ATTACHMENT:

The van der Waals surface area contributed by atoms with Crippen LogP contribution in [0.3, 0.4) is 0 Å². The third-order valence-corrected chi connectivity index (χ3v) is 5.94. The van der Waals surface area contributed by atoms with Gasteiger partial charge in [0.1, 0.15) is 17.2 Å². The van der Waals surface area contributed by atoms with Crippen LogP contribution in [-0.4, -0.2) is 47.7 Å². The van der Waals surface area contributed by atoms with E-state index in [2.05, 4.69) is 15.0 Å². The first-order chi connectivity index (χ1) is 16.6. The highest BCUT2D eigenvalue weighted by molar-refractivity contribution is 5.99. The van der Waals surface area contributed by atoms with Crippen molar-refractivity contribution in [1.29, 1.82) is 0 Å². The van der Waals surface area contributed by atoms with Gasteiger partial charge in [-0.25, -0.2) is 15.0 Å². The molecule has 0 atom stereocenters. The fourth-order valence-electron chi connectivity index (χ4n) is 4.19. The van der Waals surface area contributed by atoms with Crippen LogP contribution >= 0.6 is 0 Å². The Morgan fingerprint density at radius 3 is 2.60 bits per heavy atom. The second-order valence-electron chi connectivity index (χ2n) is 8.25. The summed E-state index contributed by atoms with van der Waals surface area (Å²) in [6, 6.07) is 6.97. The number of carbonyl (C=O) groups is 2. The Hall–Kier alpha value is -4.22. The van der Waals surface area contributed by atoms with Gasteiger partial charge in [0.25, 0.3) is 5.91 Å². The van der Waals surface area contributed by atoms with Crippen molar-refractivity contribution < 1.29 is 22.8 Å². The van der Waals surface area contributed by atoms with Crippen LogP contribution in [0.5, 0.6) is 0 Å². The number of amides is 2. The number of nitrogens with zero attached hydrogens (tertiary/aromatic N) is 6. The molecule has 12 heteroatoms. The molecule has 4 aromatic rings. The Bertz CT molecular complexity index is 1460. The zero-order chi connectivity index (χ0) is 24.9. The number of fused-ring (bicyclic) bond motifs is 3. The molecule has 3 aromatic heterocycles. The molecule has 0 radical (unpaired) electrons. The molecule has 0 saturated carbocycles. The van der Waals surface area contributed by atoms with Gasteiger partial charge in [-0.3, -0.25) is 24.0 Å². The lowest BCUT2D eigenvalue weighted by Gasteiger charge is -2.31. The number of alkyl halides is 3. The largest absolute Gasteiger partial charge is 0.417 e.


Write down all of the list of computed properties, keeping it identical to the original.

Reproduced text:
The van der Waals surface area contributed by atoms with Crippen LogP contribution in [0.3, 0.4) is 0 Å². The third-order valence-corrected chi connectivity index (χ3v) is 5.94. The van der Waals surface area contributed by atoms with Gasteiger partial charge in [0.1, 0.15) is 17.2 Å². The van der Waals surface area contributed by atoms with Crippen LogP contribution in [-0.4, -0.2) is 47.7 Å². The van der Waals surface area contributed by atoms with E-state index in [2.05, 4.69) is 15.0 Å². The first-order chi connectivity index (χ1) is 16.6. The highest BCUT2D eigenvalue weighted by molar-refractivity contribution is 5.99. The van der Waals surface area contributed by atoms with Crippen molar-refractivity contribution in [1.29, 1.82) is 0 Å². The van der Waals surface area contributed by atoms with Gasteiger partial charge in [-0.25, -0.2) is 15.0 Å². The molecule has 0 atom stereocenters. The fourth-order valence-electron chi connectivity index (χ4n) is 4.19. The van der Waals surface area contributed by atoms with Crippen LogP contribution >= 0.6 is 0 Å². The Morgan fingerprint density at radius 3 is 2.60 bits per heavy atom. The second-order valence-electron chi connectivity index (χ2n) is 8.25. The summed E-state index contributed by atoms with van der Waals surface area (Å²) in [6, 6.07) is 6.97. The number of carbonyl (C=O) groups is 2. The Hall–Kier alpha value is -4.22. The van der Waals surface area contributed by atoms with Gasteiger partial charge in [0.25, 0.3) is 5.91 Å². The van der Waals surface area contributed by atoms with Crippen molar-refractivity contribution < 1.29 is 22.8 Å². The van der Waals surface area contributed by atoms with Crippen LogP contribution in [0.5, 0.6) is 0 Å². The number of amides is 2. The number of nitrogens with zero attached hydrogens (tertiary/aromatic N) is 6. The molecule has 12 heteroatoms. The molecule has 4 aromatic rings. The Bertz CT molecular complexity index is 1460. The zero-order chi connectivity index (χ0) is 24.9. The number of fused-ring (bicyclic) bond motifs is 3. The molecule has 3 aromatic heterocycles. The molecule has 0 radical (unpaired) electrons. The molecule has 0 saturated carbocycles. The van der Waals surface area contributed by atoms with Gasteiger partial charge in [-0.3, -0.25) is 24.0 Å². The lowest BCUT2D eigenvalue weighted by Gasteiger charge is -2.31. The number of alkyl halides is 3. The largest absolute Gasteiger partial charge is 0.417 e.